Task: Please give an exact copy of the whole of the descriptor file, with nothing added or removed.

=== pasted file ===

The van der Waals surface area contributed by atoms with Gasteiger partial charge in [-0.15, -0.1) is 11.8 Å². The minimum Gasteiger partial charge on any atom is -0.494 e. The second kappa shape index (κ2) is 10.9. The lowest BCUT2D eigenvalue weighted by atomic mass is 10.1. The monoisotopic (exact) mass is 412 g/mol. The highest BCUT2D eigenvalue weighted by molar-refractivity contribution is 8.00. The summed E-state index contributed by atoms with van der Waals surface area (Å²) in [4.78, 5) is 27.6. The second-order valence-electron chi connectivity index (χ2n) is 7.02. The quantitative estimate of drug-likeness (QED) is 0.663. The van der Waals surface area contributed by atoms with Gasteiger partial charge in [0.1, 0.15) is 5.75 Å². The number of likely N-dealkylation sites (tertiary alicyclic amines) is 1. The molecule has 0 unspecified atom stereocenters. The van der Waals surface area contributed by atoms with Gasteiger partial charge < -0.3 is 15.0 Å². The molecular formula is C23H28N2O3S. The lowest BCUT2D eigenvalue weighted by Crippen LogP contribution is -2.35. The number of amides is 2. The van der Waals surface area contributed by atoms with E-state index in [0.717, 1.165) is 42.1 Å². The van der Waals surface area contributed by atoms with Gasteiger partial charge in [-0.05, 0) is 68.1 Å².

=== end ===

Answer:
The van der Waals surface area contributed by atoms with Gasteiger partial charge in [-0.15, -0.1) is 11.8 Å². The minimum Gasteiger partial charge on any atom is -0.494 e. The second kappa shape index (κ2) is 10.9. The lowest BCUT2D eigenvalue weighted by atomic mass is 10.1. The monoisotopic (exact) mass is 412 g/mol. The highest BCUT2D eigenvalue weighted by molar-refractivity contribution is 8.00. The summed E-state index contributed by atoms with van der Waals surface area (Å²) in [4.78, 5) is 27.6. The second-order valence-electron chi connectivity index (χ2n) is 7.02. The quantitative estimate of drug-likeness (QED) is 0.663. The van der Waals surface area contributed by atoms with Gasteiger partial charge in [0.1, 0.15) is 5.75 Å². The number of likely N-dealkylation sites (tertiary alicyclic amines) is 1. The molecule has 0 unspecified atom stereocenters. The van der Waals surface area contributed by atoms with Gasteiger partial charge < -0.3 is 15.0 Å². The molecular formula is C23H28N2O3S. The lowest BCUT2D eigenvalue weighted by Crippen LogP contribution is -2.35. The number of amides is 2. The van der Waals surface area contributed by atoms with E-state index in [0.717, 1.165) is 42.1 Å². The van der Waals surface area contributed by atoms with Gasteiger partial charge in [-0.05, 0) is 68.1 Å².